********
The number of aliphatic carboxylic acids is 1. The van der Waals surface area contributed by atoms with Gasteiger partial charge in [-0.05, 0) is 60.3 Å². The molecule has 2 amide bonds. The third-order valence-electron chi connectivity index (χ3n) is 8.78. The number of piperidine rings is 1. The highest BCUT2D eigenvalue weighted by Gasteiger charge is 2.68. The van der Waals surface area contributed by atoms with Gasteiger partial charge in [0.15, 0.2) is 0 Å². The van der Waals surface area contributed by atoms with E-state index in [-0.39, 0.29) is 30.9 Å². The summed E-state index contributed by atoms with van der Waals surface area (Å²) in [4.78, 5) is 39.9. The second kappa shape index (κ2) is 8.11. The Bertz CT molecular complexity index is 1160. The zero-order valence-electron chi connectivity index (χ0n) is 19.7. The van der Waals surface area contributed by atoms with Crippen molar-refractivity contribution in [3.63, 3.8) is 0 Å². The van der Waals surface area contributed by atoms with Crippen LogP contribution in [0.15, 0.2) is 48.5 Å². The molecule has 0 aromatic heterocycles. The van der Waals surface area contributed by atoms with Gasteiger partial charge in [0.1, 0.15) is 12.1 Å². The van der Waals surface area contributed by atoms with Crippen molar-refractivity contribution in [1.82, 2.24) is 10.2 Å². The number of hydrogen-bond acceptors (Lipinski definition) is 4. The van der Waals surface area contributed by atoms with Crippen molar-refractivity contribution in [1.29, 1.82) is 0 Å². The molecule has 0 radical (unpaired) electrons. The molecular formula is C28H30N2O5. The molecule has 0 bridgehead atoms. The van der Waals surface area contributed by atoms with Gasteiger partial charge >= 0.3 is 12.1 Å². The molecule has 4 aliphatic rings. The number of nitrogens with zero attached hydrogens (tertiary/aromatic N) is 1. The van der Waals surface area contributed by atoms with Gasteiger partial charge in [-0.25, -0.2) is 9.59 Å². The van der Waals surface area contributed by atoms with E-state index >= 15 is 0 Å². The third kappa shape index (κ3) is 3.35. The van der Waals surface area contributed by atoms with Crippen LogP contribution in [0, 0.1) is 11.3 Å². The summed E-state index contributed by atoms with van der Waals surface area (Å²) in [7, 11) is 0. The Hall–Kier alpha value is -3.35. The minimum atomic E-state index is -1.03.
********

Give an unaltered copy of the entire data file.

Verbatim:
The number of aliphatic carboxylic acids is 1. The van der Waals surface area contributed by atoms with Gasteiger partial charge in [-0.05, 0) is 60.3 Å². The molecule has 2 amide bonds. The third-order valence-electron chi connectivity index (χ3n) is 8.78. The number of piperidine rings is 1. The highest BCUT2D eigenvalue weighted by Gasteiger charge is 2.68. The van der Waals surface area contributed by atoms with Gasteiger partial charge in [0.15, 0.2) is 0 Å². The van der Waals surface area contributed by atoms with E-state index in [-0.39, 0.29) is 30.9 Å². The summed E-state index contributed by atoms with van der Waals surface area (Å²) in [4.78, 5) is 39.9. The second kappa shape index (κ2) is 8.11. The Bertz CT molecular complexity index is 1160. The zero-order valence-electron chi connectivity index (χ0n) is 19.7. The van der Waals surface area contributed by atoms with Crippen molar-refractivity contribution in [3.63, 3.8) is 0 Å². The van der Waals surface area contributed by atoms with Crippen LogP contribution in [0.15, 0.2) is 48.5 Å². The molecule has 0 aromatic heterocycles. The van der Waals surface area contributed by atoms with Gasteiger partial charge in [0.1, 0.15) is 12.1 Å². The van der Waals surface area contributed by atoms with Crippen molar-refractivity contribution in [1.82, 2.24) is 10.2 Å². The number of hydrogen-bond acceptors (Lipinski definition) is 4. The van der Waals surface area contributed by atoms with Crippen molar-refractivity contribution in [1.29, 1.82) is 0 Å². The molecule has 0 radical (unpaired) electrons. The molecular formula is C28H30N2O5. The molecule has 0 bridgehead atoms. The van der Waals surface area contributed by atoms with Gasteiger partial charge >= 0.3 is 12.1 Å². The molecule has 4 aliphatic rings. The number of nitrogens with zero attached hydrogens (tertiary/aromatic N) is 1. The van der Waals surface area contributed by atoms with Gasteiger partial charge in [-0.25, -0.2) is 9.59 Å². The van der Waals surface area contributed by atoms with E-state index >= 15 is 0 Å². The third kappa shape index (κ3) is 3.35. The van der Waals surface area contributed by atoms with Crippen LogP contribution in [0, 0.1) is 11.3 Å². The summed E-state index contributed by atoms with van der Waals surface area (Å²) in [7, 11) is 0. The Hall–Kier alpha value is -3.35. The minimum atomic E-state index is -1.03.